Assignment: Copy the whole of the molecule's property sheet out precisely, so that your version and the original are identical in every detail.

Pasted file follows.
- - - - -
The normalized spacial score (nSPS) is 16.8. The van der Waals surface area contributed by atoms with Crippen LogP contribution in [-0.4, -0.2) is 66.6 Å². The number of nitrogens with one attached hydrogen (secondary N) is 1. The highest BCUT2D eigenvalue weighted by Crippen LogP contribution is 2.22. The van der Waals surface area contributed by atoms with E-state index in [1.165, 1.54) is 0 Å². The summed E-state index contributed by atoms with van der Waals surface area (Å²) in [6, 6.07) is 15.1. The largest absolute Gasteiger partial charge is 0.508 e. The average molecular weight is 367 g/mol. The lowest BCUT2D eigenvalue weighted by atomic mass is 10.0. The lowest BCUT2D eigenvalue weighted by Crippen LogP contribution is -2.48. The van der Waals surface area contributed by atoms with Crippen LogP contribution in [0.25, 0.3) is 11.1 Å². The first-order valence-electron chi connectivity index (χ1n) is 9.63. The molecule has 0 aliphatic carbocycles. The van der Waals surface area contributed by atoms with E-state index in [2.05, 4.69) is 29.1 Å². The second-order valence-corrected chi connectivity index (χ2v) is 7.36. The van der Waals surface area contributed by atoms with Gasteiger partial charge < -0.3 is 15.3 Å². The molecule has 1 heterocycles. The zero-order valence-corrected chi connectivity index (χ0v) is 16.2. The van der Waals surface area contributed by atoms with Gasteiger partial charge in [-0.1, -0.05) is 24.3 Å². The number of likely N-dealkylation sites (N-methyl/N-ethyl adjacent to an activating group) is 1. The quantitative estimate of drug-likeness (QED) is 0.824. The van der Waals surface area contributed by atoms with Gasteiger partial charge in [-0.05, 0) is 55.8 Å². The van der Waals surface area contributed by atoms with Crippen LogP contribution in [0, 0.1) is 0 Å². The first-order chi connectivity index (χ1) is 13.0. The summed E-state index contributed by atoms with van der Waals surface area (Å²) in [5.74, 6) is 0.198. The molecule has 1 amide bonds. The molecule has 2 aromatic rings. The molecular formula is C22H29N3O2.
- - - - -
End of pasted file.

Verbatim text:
The normalized spacial score (nSPS) is 16.8. The van der Waals surface area contributed by atoms with Crippen LogP contribution in [-0.4, -0.2) is 66.6 Å². The number of nitrogens with one attached hydrogen (secondary N) is 1. The highest BCUT2D eigenvalue weighted by Crippen LogP contribution is 2.22. The van der Waals surface area contributed by atoms with E-state index in [1.165, 1.54) is 0 Å². The summed E-state index contributed by atoms with van der Waals surface area (Å²) in [6, 6.07) is 15.1. The largest absolute Gasteiger partial charge is 0.508 e. The average molecular weight is 367 g/mol. The lowest BCUT2D eigenvalue weighted by atomic mass is 10.0. The lowest BCUT2D eigenvalue weighted by Crippen LogP contribution is -2.48. The van der Waals surface area contributed by atoms with Crippen LogP contribution in [0.25, 0.3) is 11.1 Å². The first-order valence-electron chi connectivity index (χ1n) is 9.63. The molecule has 0 aliphatic carbocycles. The van der Waals surface area contributed by atoms with E-state index in [2.05, 4.69) is 29.1 Å². The second-order valence-corrected chi connectivity index (χ2v) is 7.36. The van der Waals surface area contributed by atoms with Gasteiger partial charge < -0.3 is 15.3 Å². The molecule has 1 heterocycles. The zero-order valence-corrected chi connectivity index (χ0v) is 16.2. The van der Waals surface area contributed by atoms with Gasteiger partial charge in [-0.1, -0.05) is 24.3 Å². The number of likely N-dealkylation sites (N-methyl/N-ethyl adjacent to an activating group) is 1. The quantitative estimate of drug-likeness (QED) is 0.824. The van der Waals surface area contributed by atoms with Gasteiger partial charge in [-0.05, 0) is 55.8 Å². The van der Waals surface area contributed by atoms with Crippen LogP contribution in [0, 0.1) is 0 Å². The first-order chi connectivity index (χ1) is 13.0. The summed E-state index contributed by atoms with van der Waals surface area (Å²) in [5.74, 6) is 0.198. The molecule has 1 amide bonds. The molecule has 2 aromatic rings. The molecular formula is C22H29N3O2.